Dog missing since Caldor Fire evacuations rescued from South Lake Tahoe snow mountain | Carson City Nevada News

Russ is one lucky dog ​​and he has a team of animal lovers and rescue experts in South Lake Tahoe to thank.

In August, Russ was in South Lake Tahoe with his owner who was in town on a temporary job when the three-year-old pit bull mix went missing.

A lost dog report was made and given to Animal Control, but the whole town was evacuated within two days due to the Caldor fire and Russ’ human had to leave without him. He returned home to Riverside County thinking he would never see Russ again.

Before and after the city repopulated, reports were posted on Facebook of a black dog with white chest markings appearing on their porches and yards or spotted in neighborhoods around Gardner Mountain.

Over time, Russ’ human told himself that he would never see his pet again.

Fast forward to Dec. 16 when Azul Latin Kitchen employee Christian Holland was out with a friend snowboarding and skiing between Twin Peaks and F Street in South Lake Tahoe. They saw a black dog in a tree deep in the snow, unable to move. The dog growled at them and they couldn’t get him back. Christian took photos and posted them to a lost and found pets page on Facebook where Tahoe PAWS and TLC 4 Furry Friends founder Wendy Jones saw them. Her group is professionally trained to search for missing animals and she travels through the Sierra and western Nevada to reunite humans with their beloved pets.

El Dorado County Animal Control Officer Kyle Shumaker was notified and drove to F Street but was unable to access the area due to snow depth of five feet and steep terrain because he had no equipment with him.

Wendy was on another missing animal case and called Leona Allen, a member of her team, to try and save the dog.

Leona, a former firefighter and former leader of the Lake Tahoe Basin Fire Academy, called Elsa Gaule, a Tallac Hot Shots member and instructor at the academy, to help retrieve the dog.

Leona received the photos taken by Christian and a map of where he and his friend had been. She and Elsa put on snow gear and headed out to F Street. It was already dark and the temperatures were approaching zero degrees. They found the snowboard and ski tracks of the two men who had seen the dog and climbed straight up the hill where Leona found dog tracks.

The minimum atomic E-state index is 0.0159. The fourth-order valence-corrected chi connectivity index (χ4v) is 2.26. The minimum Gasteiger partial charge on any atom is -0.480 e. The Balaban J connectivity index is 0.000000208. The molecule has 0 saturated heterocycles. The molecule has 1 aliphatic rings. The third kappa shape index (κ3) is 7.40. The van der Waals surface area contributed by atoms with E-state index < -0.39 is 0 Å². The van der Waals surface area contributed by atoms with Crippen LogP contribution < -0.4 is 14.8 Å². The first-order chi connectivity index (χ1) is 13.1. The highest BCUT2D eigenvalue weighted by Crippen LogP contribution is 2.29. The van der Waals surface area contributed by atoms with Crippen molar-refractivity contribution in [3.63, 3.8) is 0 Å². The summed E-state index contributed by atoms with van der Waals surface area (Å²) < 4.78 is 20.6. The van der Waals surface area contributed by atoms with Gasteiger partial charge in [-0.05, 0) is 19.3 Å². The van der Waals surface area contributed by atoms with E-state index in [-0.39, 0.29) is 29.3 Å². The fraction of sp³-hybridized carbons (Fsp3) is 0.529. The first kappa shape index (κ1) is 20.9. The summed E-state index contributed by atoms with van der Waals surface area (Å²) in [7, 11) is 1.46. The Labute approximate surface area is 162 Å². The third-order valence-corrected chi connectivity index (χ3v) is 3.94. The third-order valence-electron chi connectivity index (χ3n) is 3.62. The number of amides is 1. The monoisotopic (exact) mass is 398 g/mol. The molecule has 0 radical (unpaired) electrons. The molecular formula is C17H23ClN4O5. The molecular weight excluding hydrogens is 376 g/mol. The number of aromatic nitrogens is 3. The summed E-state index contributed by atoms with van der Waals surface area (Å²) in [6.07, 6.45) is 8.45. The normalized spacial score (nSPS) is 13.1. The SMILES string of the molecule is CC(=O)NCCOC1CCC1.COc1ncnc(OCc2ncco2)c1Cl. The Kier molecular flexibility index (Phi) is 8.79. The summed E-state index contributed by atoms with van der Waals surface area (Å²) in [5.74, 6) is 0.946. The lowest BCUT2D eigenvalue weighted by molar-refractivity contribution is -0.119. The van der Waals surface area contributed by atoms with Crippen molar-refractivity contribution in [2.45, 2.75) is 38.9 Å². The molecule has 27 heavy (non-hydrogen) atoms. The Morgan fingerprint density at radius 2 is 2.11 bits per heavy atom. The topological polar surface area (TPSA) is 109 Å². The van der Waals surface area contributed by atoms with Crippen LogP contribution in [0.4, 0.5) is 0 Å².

“I saw a black speck in the snow thinking the dog was dead,” Leona said after a mile up the hill in the snow.

As she got closer and the dog moved, Leona said it was “the happiest moment I’ve ever had”.

Elsa retrieved an ice rescue sled from Officer Shumaker and headed towards Leona.

Leona calls Elsa the “dog whisperer” and she was able to immediately calm the dog down and gave him treats, salami and a warm down coat. As she petted him, the dog put his head in Elsa’s hand and they sat together for about 30 minutes.

Seeing that the dog couldn’t go out on its own, they put him on a sled, but when the dog jumped, Leona sat in the sled with him and bundled him up. Elsa pulled the two down the hill on the sled. The sled tipped over and Elsa carried the dog the rest of the way.

There was a lot of laughter during the rescue, a sound that Leona and Elsa saw immediately calmed the dog.

“It wasn’t a smooth ride,” the ladies said as they methodically descended the steep hill in the dark.

Officer Shumaker immediately took the dog (still in Elsa’s down coat) to a vet to have him checked out and Leona and Elsa had to climb back up to retrieve some items left at the top.

“I’m super happy it turned out like this,” Leona said. “He wouldn’t have survived the night.

The next day, Leona went to see the rescued dog at the animal shelter and he didn’t want to leave her, a bond had formed. With the help of EDC Animal Services, volunteers from TLC 4 Furry Friends & Tahoe PAWS visited Russ daily to remind him that he was loved until he could return home.

Animal Control checked the dog for a microchip and found one, but found it was unregistered. They saw it was once in Riverside County, so they called every vet in the county, trying to track down who the found dog belonged to. They then found the old “lost dog” report from August and called the dog’s owner. He hadn’t paid to renew the chip because he thought his dog was gone forever.

Animal Control took the dog they then knew to be “Russ” to Placerville due to the impending storm, and the dog’s owner was able to pick him up there on December 26, four months after their separation.

This is a great reminder that microchipping your pet and maintaining registration in your name is important. It is also essential that you report your pet to the local animal services office if it goes missing.

Leona has been involved with PAWS as a tracker since December 2019. She has been involved in 10 dog rescues and eight cat rescues where significant action was needed (tracking, cameras, traps, overnight stays in the woods, etc.). Nine of his 10 dog rescues were successful, and five of eight cats were. One of the cat rescues involved overnight stays over Emerald Bay in the snow. She assisted about twenty others.

If you are interested in volunteering with TLC 4 Furry Friends (animal search and rescue) or Tahoe PAWS – Community Animal Response Team (disaster/emergency response), please contact Wendy Jones at 775-721-3647 (DOGS) or [email protected] https://tahoepaws.org/

They do not charge for their services. Donations can be made to Tahoe PAWS,
PO Box 8292, South Lake Tahoe, CA 96158.